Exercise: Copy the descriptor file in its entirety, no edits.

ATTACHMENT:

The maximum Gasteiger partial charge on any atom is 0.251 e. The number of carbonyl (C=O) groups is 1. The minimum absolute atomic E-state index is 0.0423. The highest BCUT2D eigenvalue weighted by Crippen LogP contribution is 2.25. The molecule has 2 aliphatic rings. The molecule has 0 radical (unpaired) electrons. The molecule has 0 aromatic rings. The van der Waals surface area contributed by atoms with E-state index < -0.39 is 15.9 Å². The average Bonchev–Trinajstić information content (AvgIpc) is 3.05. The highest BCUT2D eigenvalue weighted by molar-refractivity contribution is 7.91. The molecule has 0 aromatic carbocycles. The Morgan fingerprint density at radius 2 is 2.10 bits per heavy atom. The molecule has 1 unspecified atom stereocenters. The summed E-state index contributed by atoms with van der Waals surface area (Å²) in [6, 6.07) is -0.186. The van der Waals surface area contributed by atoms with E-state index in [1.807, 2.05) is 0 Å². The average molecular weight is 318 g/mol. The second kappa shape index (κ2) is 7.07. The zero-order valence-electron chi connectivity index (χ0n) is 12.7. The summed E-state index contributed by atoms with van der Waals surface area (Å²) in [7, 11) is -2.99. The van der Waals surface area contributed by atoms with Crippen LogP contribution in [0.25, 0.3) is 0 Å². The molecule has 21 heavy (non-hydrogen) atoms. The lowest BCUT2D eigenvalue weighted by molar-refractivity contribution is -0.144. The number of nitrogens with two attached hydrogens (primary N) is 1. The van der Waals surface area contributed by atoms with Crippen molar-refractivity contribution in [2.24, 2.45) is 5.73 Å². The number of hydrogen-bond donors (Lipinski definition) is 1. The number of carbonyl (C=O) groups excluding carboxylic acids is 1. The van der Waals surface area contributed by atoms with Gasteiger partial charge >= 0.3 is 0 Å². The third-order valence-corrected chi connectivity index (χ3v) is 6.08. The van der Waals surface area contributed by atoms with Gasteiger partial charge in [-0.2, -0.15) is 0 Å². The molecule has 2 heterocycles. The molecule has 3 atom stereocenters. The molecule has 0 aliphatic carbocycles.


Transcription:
The maximum Gasteiger partial charge on any atom is 0.251 e. The number of carbonyl (C=O) groups is 1. The minimum absolute atomic E-state index is 0.0423. The highest BCUT2D eigenvalue weighted by Crippen LogP contribution is 2.25. The molecule has 2 aliphatic rings. The molecule has 0 radical (unpaired) electrons. The molecule has 0 aromatic rings. The van der Waals surface area contributed by atoms with E-state index < -0.39 is 15.9 Å². The average Bonchev–Trinajstić information content (AvgIpc) is 3.05. The highest BCUT2D eigenvalue weighted by molar-refractivity contribution is 7.91. The molecule has 0 aromatic carbocycles. The Morgan fingerprint density at radius 2 is 2.10 bits per heavy atom. The molecule has 1 unspecified atom stereocenters. The summed E-state index contributed by atoms with van der Waals surface area (Å²) in [6, 6.07) is -0.186. The van der Waals surface area contributed by atoms with E-state index in [1.807, 2.05) is 0 Å². The average molecular weight is 318 g/mol. The second kappa shape index (κ2) is 7.07. The zero-order valence-electron chi connectivity index (χ0n) is 12.7. The summed E-state index contributed by atoms with van der Waals surface area (Å²) in [7, 11) is -2.99. The van der Waals surface area contributed by atoms with Crippen LogP contribution in [0.25, 0.3) is 0 Å². The molecule has 21 heavy (non-hydrogen) atoms. The lowest BCUT2D eigenvalue weighted by molar-refractivity contribution is -0.144. The number of nitrogens with two attached hydrogens (primary N) is 1. The van der Waals surface area contributed by atoms with Crippen molar-refractivity contribution in [2.24, 2.45) is 5.73 Å². The number of hydrogen-bond donors (Lipinski definition) is 1. The number of carbonyl (C=O) groups excluding carboxylic acids is 1. The van der Waals surface area contributed by atoms with Gasteiger partial charge >= 0.3 is 0 Å². The third-order valence-corrected chi connectivity index (χ3v) is 6.08. The van der Waals surface area contributed by atoms with Gasteiger partial charge in [-0.2, -0.15) is 0 Å². The molecule has 2 heterocycles. The molecule has 3 atom stereocenters. The molecule has 0 aliphatic carbocycles.